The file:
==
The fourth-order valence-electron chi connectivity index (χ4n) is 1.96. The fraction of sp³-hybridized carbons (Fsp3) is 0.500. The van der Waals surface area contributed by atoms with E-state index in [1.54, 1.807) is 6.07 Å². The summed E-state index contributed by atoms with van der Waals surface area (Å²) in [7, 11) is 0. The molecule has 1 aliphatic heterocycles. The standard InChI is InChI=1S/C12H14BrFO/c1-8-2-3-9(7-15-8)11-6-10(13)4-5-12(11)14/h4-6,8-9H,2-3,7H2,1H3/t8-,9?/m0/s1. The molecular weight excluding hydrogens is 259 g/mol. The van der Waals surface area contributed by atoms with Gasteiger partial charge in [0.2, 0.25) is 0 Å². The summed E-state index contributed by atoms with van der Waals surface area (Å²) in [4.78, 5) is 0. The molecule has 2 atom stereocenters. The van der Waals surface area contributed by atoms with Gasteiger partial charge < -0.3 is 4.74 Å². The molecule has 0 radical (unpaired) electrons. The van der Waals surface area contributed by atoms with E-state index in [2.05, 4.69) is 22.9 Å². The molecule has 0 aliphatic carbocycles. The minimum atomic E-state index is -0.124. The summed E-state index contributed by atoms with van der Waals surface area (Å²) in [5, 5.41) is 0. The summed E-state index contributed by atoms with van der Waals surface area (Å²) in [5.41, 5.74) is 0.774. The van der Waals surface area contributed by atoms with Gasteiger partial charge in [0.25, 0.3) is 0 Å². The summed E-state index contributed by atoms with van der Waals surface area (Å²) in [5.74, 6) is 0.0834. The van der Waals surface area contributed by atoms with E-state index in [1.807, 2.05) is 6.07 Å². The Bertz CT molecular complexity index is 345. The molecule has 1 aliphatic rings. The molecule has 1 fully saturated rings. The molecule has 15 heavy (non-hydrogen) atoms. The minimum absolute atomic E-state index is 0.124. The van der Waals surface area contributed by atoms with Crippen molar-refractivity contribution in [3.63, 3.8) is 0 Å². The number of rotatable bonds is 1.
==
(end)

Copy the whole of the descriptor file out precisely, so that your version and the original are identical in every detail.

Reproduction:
The fourth-order valence-electron chi connectivity index (χ4n) is 1.96. The fraction of sp³-hybridized carbons (Fsp3) is 0.500. The van der Waals surface area contributed by atoms with E-state index in [1.54, 1.807) is 6.07 Å². The summed E-state index contributed by atoms with van der Waals surface area (Å²) in [7, 11) is 0. The molecule has 1 aliphatic heterocycles. The standard InChI is InChI=1S/C12H14BrFO/c1-8-2-3-9(7-15-8)11-6-10(13)4-5-12(11)14/h4-6,8-9H,2-3,7H2,1H3/t8-,9?/m0/s1. The molecular weight excluding hydrogens is 259 g/mol. The van der Waals surface area contributed by atoms with Gasteiger partial charge in [0.2, 0.25) is 0 Å². The summed E-state index contributed by atoms with van der Waals surface area (Å²) in [4.78, 5) is 0. The molecule has 2 atom stereocenters. The van der Waals surface area contributed by atoms with Gasteiger partial charge < -0.3 is 4.74 Å². The molecule has 0 radical (unpaired) electrons. The van der Waals surface area contributed by atoms with E-state index in [2.05, 4.69) is 22.9 Å². The molecule has 0 aliphatic carbocycles. The minimum atomic E-state index is -0.124. The summed E-state index contributed by atoms with van der Waals surface area (Å²) in [5, 5.41) is 0. The summed E-state index contributed by atoms with van der Waals surface area (Å²) in [5.41, 5.74) is 0.774. The van der Waals surface area contributed by atoms with Gasteiger partial charge in [0.25, 0.3) is 0 Å². The summed E-state index contributed by atoms with van der Waals surface area (Å²) in [5.74, 6) is 0.0834. The van der Waals surface area contributed by atoms with E-state index in [1.807, 2.05) is 6.07 Å². The Bertz CT molecular complexity index is 345. The molecule has 1 aliphatic rings. The molecule has 1 fully saturated rings. The molecule has 15 heavy (non-hydrogen) atoms. The minimum absolute atomic E-state index is 0.124. The van der Waals surface area contributed by atoms with Crippen molar-refractivity contribution in [3.63, 3.8) is 0 Å². The number of rotatable bonds is 1.